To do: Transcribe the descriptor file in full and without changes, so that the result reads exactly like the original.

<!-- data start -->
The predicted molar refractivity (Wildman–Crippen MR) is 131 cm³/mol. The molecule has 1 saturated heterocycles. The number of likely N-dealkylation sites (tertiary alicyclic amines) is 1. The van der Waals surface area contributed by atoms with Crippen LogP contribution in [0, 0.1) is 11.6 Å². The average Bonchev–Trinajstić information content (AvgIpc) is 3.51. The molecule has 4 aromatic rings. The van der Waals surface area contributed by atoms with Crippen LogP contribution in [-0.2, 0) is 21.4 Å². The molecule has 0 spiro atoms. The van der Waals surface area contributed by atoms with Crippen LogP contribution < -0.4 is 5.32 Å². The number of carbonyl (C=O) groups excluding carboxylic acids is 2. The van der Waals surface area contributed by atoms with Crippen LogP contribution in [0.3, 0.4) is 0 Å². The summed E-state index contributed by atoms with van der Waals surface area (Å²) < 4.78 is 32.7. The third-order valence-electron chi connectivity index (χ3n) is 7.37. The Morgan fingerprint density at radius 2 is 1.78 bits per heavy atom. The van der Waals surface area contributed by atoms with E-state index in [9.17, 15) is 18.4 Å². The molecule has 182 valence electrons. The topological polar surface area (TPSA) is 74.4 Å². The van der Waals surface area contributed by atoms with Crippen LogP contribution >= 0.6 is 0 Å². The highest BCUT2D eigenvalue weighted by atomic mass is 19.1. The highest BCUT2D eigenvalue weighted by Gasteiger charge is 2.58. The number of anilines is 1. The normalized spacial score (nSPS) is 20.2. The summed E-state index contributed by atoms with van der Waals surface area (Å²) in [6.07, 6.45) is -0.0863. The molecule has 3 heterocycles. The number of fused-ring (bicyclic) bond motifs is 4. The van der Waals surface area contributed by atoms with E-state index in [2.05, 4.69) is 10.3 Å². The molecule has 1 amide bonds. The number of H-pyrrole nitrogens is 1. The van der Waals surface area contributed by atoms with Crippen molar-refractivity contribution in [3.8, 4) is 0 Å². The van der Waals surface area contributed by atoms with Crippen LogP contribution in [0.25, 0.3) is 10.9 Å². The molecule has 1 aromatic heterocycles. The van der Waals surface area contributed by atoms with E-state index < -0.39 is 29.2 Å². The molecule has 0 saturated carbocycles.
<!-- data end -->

The predicted molar refractivity (Wildman–Crippen MR) is 131 cm³/mol. The molecule has 1 saturated heterocycles. The number of likely N-dealkylation sites (tertiary alicyclic amines) is 1. The van der Waals surface area contributed by atoms with Crippen LogP contribution in [0, 0.1) is 11.6 Å². The average Bonchev–Trinajstić information content (AvgIpc) is 3.51. The molecule has 4 aromatic rings. The van der Waals surface area contributed by atoms with Crippen LogP contribution in [-0.2, 0) is 21.4 Å². The molecule has 0 spiro atoms. The van der Waals surface area contributed by atoms with Crippen LogP contribution < -0.4 is 5.32 Å². The number of carbonyl (C=O) groups excluding carboxylic acids is 2. The van der Waals surface area contributed by atoms with Crippen LogP contribution in [0.3, 0.4) is 0 Å². The summed E-state index contributed by atoms with van der Waals surface area (Å²) < 4.78 is 32.7. The third-order valence-electron chi connectivity index (χ3n) is 7.37. The Morgan fingerprint density at radius 2 is 1.78 bits per heavy atom. The van der Waals surface area contributed by atoms with E-state index in [9.17, 15) is 18.4 Å². The molecule has 182 valence electrons. The topological polar surface area (TPSA) is 74.4 Å². The van der Waals surface area contributed by atoms with Crippen LogP contribution >= 0.6 is 0 Å². The highest BCUT2D eigenvalue weighted by atomic mass is 19.1. The highest BCUT2D eigenvalue weighted by Gasteiger charge is 2.58. The number of anilines is 1. The normalized spacial score (nSPS) is 20.2. The summed E-state index contributed by atoms with van der Waals surface area (Å²) in [6.07, 6.45) is -0.0863. The molecule has 3 heterocycles. The number of fused-ring (bicyclic) bond motifs is 4. The van der Waals surface area contributed by atoms with E-state index in [2.05, 4.69) is 10.3 Å². The molecule has 1 amide bonds. The number of H-pyrrole nitrogens is 1. The van der Waals surface area contributed by atoms with Crippen molar-refractivity contribution in [3.8, 4) is 0 Å². The van der Waals surface area contributed by atoms with Crippen LogP contribution in [0.25, 0.3) is 10.9 Å². The molecule has 1 aromatic heterocycles. The van der Waals surface area contributed by atoms with E-state index < -0.39 is 29.2 Å². The molecule has 0 saturated carbocycles.